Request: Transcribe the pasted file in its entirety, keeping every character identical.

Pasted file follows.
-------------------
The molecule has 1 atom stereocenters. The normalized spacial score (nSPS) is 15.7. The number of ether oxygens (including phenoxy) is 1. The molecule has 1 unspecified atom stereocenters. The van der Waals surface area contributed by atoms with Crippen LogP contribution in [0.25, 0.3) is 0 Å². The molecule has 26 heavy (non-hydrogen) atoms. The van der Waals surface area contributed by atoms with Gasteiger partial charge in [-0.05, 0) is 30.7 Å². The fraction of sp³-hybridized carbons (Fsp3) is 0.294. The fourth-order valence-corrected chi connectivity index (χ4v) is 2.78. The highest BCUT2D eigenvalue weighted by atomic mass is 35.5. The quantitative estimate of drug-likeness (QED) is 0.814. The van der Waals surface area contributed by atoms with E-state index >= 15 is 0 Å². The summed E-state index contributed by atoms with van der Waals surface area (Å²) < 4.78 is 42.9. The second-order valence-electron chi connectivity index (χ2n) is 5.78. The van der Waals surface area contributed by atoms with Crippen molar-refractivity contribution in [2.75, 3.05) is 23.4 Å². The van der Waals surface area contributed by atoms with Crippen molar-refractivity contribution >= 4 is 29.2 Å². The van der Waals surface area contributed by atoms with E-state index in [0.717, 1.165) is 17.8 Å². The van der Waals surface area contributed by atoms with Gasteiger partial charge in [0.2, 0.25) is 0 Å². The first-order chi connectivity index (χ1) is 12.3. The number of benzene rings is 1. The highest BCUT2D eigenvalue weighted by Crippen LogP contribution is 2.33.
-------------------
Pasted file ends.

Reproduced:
The molecule has 1 atom stereocenters. The normalized spacial score (nSPS) is 15.7. The number of ether oxygens (including phenoxy) is 1. The molecule has 1 unspecified atom stereocenters. The van der Waals surface area contributed by atoms with Crippen LogP contribution in [0.25, 0.3) is 0 Å². The molecule has 26 heavy (non-hydrogen) atoms. The van der Waals surface area contributed by atoms with Gasteiger partial charge in [-0.05, 0) is 30.7 Å². The fraction of sp³-hybridized carbons (Fsp3) is 0.294. The fourth-order valence-corrected chi connectivity index (χ4v) is 2.78. The highest BCUT2D eigenvalue weighted by atomic mass is 35.5. The quantitative estimate of drug-likeness (QED) is 0.814. The van der Waals surface area contributed by atoms with E-state index >= 15 is 0 Å². The summed E-state index contributed by atoms with van der Waals surface area (Å²) < 4.78 is 42.9. The second-order valence-electron chi connectivity index (χ2n) is 5.78. The van der Waals surface area contributed by atoms with Crippen molar-refractivity contribution in [2.75, 3.05) is 23.4 Å². The van der Waals surface area contributed by atoms with Crippen molar-refractivity contribution >= 4 is 29.2 Å². The van der Waals surface area contributed by atoms with E-state index in [0.717, 1.165) is 17.8 Å². The van der Waals surface area contributed by atoms with Gasteiger partial charge in [0.2, 0.25) is 0 Å². The first-order chi connectivity index (χ1) is 12.3. The number of benzene rings is 1. The highest BCUT2D eigenvalue weighted by Crippen LogP contribution is 2.33.